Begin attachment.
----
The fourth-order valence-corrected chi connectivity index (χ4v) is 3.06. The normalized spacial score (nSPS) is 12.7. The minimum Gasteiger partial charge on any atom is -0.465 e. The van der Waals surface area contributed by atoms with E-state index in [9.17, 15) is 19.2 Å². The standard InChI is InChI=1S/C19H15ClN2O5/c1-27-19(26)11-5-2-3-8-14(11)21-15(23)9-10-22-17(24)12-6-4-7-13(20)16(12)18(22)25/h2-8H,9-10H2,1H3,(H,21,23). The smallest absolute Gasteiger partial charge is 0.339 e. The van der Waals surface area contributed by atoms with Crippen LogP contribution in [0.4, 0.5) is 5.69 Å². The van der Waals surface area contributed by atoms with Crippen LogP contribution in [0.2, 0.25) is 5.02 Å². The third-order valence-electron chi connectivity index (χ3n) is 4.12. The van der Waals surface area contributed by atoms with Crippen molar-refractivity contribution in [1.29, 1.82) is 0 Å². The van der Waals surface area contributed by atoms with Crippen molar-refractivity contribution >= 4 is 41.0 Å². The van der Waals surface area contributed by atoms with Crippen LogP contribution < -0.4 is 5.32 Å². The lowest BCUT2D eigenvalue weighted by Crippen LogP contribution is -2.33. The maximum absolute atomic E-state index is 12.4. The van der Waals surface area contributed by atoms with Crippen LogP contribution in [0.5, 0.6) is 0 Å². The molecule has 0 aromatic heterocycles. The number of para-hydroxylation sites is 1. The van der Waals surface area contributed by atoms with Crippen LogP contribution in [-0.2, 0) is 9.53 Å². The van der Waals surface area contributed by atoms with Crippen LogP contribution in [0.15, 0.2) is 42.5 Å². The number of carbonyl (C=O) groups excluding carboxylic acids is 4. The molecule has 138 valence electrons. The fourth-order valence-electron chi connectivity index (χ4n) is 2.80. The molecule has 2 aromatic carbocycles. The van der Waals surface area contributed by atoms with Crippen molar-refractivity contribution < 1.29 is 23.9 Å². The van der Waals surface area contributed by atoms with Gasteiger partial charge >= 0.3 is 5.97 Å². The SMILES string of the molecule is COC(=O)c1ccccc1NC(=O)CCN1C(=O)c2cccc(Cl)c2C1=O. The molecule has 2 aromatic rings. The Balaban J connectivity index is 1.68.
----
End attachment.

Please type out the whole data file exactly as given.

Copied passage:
The fourth-order valence-corrected chi connectivity index (χ4v) is 3.06. The normalized spacial score (nSPS) is 12.7. The minimum Gasteiger partial charge on any atom is -0.465 e. The van der Waals surface area contributed by atoms with E-state index in [9.17, 15) is 19.2 Å². The standard InChI is InChI=1S/C19H15ClN2O5/c1-27-19(26)11-5-2-3-8-14(11)21-15(23)9-10-22-17(24)12-6-4-7-13(20)16(12)18(22)25/h2-8H,9-10H2,1H3,(H,21,23). The smallest absolute Gasteiger partial charge is 0.339 e. The van der Waals surface area contributed by atoms with Crippen LogP contribution in [0.4, 0.5) is 5.69 Å². The van der Waals surface area contributed by atoms with Crippen LogP contribution in [0.2, 0.25) is 5.02 Å². The third-order valence-electron chi connectivity index (χ3n) is 4.12. The van der Waals surface area contributed by atoms with Crippen molar-refractivity contribution in [1.29, 1.82) is 0 Å². The van der Waals surface area contributed by atoms with Crippen molar-refractivity contribution >= 4 is 41.0 Å². The van der Waals surface area contributed by atoms with Crippen LogP contribution < -0.4 is 5.32 Å². The lowest BCUT2D eigenvalue weighted by Crippen LogP contribution is -2.33. The maximum absolute atomic E-state index is 12.4. The van der Waals surface area contributed by atoms with Crippen LogP contribution in [0.5, 0.6) is 0 Å². The molecule has 0 aromatic heterocycles. The number of para-hydroxylation sites is 1. The van der Waals surface area contributed by atoms with Crippen LogP contribution in [-0.2, 0) is 9.53 Å². The van der Waals surface area contributed by atoms with Crippen LogP contribution in [0.15, 0.2) is 42.5 Å². The number of carbonyl (C=O) groups excluding carboxylic acids is 4. The molecule has 138 valence electrons. The fourth-order valence-electron chi connectivity index (χ4n) is 2.80. The molecule has 2 aromatic carbocycles. The van der Waals surface area contributed by atoms with Crippen molar-refractivity contribution < 1.29 is 23.9 Å². The van der Waals surface area contributed by atoms with Gasteiger partial charge >= 0.3 is 5.97 Å². The SMILES string of the molecule is COC(=O)c1ccccc1NC(=O)CCN1C(=O)c2cccc(Cl)c2C1=O. The molecule has 2 aromatic rings. The Balaban J connectivity index is 1.68.